Dasgupta said he's on the side of truth and added the "hike in gas price is a gift to RIL". He said every government body and senior ministry officials, had pointed out how RIL flouts rules but "Veerappa Moily is defending the company." 

The proposal to raise gas prices from $4 to $8, he said, was opposed by many in the Cabinet like Reddy and Jairam Ramesh. "Even CAG said RIL violated the contract. I got a DGH report that said RIL had not sunk the number of wells it was obliged to under contract. RIL is not relinquishing the area not being used. Deliberately they were cutting production to force government to increase the price," he said. 
Dasgupta said he's on the side of truth and added the "hike in gas price is a gift to RIL". He said every government body and senior ministry officials, had pointed out how RIL flouts rules but "Veerappa Moily is defending the company."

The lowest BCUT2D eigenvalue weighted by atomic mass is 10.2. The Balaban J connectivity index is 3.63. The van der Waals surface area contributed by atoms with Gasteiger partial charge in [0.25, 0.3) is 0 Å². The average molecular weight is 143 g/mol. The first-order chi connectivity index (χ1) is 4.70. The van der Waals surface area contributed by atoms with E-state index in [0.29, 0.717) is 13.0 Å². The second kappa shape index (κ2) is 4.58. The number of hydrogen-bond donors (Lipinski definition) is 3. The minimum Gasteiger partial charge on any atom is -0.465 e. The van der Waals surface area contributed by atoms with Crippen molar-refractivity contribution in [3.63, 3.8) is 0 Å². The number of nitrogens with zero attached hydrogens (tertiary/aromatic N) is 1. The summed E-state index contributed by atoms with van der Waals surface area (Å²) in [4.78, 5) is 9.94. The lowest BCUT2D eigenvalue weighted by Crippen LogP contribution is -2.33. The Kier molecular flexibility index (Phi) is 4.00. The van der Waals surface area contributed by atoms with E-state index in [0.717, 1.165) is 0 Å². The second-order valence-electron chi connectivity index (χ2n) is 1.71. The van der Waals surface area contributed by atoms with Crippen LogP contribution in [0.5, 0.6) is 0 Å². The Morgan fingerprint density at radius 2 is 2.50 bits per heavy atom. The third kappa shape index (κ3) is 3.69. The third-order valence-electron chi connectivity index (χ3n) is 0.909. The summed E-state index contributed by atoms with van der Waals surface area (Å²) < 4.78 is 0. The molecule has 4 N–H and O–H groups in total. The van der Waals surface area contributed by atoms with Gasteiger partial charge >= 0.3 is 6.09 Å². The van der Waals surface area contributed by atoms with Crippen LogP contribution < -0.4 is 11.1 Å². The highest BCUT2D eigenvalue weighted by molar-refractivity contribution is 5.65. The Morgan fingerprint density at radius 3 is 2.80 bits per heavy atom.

The proposal to raise gas prices from $4 to $8, he said, was opposed by many in the Cabinet like Reddy and Jairam Ramesh. "Even CAG said RIL violated the contract. I got a DGH report that said RIL had not sunk the number of wells it was obliged to under contract. RIL is not relinquishing the area not being used. Deliberately they were cutting production to force government to increase the price," he said. 
The proposal to raise gas prices from $4 to $8, he said, was opposed by many in the Cabinet like Reddy and Jairam Ramesh. "Even CAG said RIL violated the contract. I got a DGH report that said RIL had not sunk the number of wells it was obliged to under contract. RIL is not relinquishing the area not being used. Deliberately they were cutting production to force government to increase the price," he said. 
All about the Reliance-KG Basin controversy
September 20, 2011
The report, presented in Parliament on September 8, 2011, was muted than the draft - fi rst reported by TOI on June 13 that year. This had said there could be a loss to the exchequer but couldn't quantify it. On June 14 and June 22 TOI also reported how the draft report showed contract costs rising phenomenally because of RIL's sweetheart procurement deals. But the fi nal report criticized the oil ministry and its technical arm, DGH, for allowing RIL to hold on to the entire block when it was to have surrendered 25% of the area.